Combination of Plasma Neurofilament Light Chain and Mini-Mental State Examination Score Predicts Progression from Mild Cognitive Impairment to Alzheimer’s Disease within 5 Years
Journal of Alzheimer’s Disease | August 3, 2021
Darmanthé N, Tabatabaei-Jafari H and Cherbuin N
Journal of Alzheimer’s disease : JAD. 2021;82:951-964
Background: Individuals with mild cognitive impairment (MCI) are at high risk of progression to Alzheimer’s disease (AD) dementia, but some remain stable. There is a need to identify those at higher risk of progression to improve patient management and outcomes.
Objective: To evaluate the trajectory of plasma neurofilament light chain (pNFL) prior to progression from MCI to AD dementia, the performance of pNFL, in combination with the Mini-Mental State Examination (MMSE), as a predictor of progression from MCI to AD dementia and to inform clinicians on the use of pNFL as a predictive biomarker.
Methods: Participants (n = 440) with MCI and longitudinal follow-up (mean = 4.2 years) from the AD Neuroimaging Initiative dataset were included. pNFL as a marker for neurodegeneration and the MMSE as a cognitive measure were investigated as simple/practical predictors of progression. The risk of progressing from MCI to AD dementia associated with pNFL and MMSE scores was assessed using Cox and logistic regression models.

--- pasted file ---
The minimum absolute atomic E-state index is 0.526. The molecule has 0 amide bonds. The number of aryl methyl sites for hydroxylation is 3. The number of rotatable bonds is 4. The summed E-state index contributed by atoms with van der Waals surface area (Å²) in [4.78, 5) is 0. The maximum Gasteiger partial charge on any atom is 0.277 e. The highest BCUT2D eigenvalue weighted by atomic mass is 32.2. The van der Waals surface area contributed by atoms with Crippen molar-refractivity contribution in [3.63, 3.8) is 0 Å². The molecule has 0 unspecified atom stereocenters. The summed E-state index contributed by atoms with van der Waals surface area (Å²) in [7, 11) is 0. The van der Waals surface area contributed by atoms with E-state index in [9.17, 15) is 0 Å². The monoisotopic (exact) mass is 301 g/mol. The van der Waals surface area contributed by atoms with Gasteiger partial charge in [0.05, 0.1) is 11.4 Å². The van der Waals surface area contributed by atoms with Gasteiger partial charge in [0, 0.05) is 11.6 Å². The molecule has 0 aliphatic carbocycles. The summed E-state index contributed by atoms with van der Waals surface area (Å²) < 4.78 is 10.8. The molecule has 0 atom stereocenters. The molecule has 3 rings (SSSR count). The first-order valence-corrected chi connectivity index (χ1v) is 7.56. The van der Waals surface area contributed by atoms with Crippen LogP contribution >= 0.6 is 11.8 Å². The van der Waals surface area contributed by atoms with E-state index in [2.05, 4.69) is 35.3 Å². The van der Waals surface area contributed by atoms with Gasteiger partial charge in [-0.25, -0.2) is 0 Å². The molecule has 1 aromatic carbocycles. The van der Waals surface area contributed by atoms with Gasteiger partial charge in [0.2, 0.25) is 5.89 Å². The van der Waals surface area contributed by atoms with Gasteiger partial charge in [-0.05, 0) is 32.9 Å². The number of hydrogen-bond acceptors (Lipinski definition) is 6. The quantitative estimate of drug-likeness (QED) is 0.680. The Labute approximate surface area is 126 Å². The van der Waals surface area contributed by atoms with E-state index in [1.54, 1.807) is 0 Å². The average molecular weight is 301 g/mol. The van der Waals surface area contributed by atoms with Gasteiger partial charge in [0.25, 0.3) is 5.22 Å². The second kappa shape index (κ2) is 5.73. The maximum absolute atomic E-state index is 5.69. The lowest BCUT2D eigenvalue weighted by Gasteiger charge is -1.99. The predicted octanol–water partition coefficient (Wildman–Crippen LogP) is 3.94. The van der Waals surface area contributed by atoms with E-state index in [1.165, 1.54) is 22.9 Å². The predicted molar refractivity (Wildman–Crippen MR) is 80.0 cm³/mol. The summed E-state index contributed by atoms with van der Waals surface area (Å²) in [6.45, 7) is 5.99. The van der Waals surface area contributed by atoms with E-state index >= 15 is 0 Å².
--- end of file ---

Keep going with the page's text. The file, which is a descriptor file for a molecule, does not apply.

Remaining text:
Results: The current risk of progression to AD dementia was 37%higher in individuals with high pNFL (> 56 ng/L) compared to those with average pNFL (≤40 ng/L). A combination of baseline pNFL and MMSE could differentiate those who progressed within 5 years (AUC = 0.75) from stable individuals. Including change in MMSE over 6-12 months further improved the model (AUC = 0.84).
Conclusion: Our findings reveal that combining pNFL with a simple dementia screener (MMSE) can reliably predict whether a person with MCI is likely to progress to AD dementia within 5 years.